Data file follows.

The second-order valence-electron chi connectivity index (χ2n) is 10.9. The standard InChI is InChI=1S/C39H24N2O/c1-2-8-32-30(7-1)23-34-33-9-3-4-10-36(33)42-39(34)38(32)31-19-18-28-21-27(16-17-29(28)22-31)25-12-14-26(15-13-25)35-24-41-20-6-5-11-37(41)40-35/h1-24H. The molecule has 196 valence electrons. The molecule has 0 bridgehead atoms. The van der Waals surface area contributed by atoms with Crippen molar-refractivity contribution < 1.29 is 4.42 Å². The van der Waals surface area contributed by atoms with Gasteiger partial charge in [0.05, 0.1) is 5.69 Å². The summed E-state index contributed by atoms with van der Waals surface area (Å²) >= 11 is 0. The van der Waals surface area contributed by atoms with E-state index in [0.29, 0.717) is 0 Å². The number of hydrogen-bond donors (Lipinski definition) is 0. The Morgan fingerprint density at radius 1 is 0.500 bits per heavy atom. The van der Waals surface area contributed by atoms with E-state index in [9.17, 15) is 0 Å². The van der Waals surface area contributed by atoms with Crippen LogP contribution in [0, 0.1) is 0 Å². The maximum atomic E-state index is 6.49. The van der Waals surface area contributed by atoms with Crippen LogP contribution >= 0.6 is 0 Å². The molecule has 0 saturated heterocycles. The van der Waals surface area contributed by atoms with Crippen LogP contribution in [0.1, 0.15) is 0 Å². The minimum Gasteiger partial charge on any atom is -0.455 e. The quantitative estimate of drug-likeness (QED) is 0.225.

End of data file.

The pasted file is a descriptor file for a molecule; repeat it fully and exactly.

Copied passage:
The second-order valence-electron chi connectivity index (χ2n) is 10.9. The standard InChI is InChI=1S/C39H24N2O/c1-2-8-32-30(7-1)23-34-33-9-3-4-10-36(33)42-39(34)38(32)31-19-18-28-21-27(16-17-29(28)22-31)25-12-14-26(15-13-25)35-24-41-20-6-5-11-37(41)40-35/h1-24H. The molecule has 196 valence electrons. The molecule has 0 bridgehead atoms. The van der Waals surface area contributed by atoms with Crippen molar-refractivity contribution < 1.29 is 4.42 Å². The van der Waals surface area contributed by atoms with Gasteiger partial charge in [0.05, 0.1) is 5.69 Å². The summed E-state index contributed by atoms with van der Waals surface area (Å²) >= 11 is 0. The van der Waals surface area contributed by atoms with E-state index in [0.29, 0.717) is 0 Å². The number of hydrogen-bond donors (Lipinski definition) is 0. The Morgan fingerprint density at radius 1 is 0.500 bits per heavy atom. The van der Waals surface area contributed by atoms with E-state index in [9.17, 15) is 0 Å². The van der Waals surface area contributed by atoms with Crippen LogP contribution in [0, 0.1) is 0 Å². The maximum atomic E-state index is 6.49. The van der Waals surface area contributed by atoms with Crippen LogP contribution >= 0.6 is 0 Å². The molecule has 0 saturated heterocycles. The van der Waals surface area contributed by atoms with Crippen LogP contribution in [0.1, 0.15) is 0 Å². The minimum Gasteiger partial charge on any atom is -0.455 e. The quantitative estimate of drug-likeness (QED) is 0.225.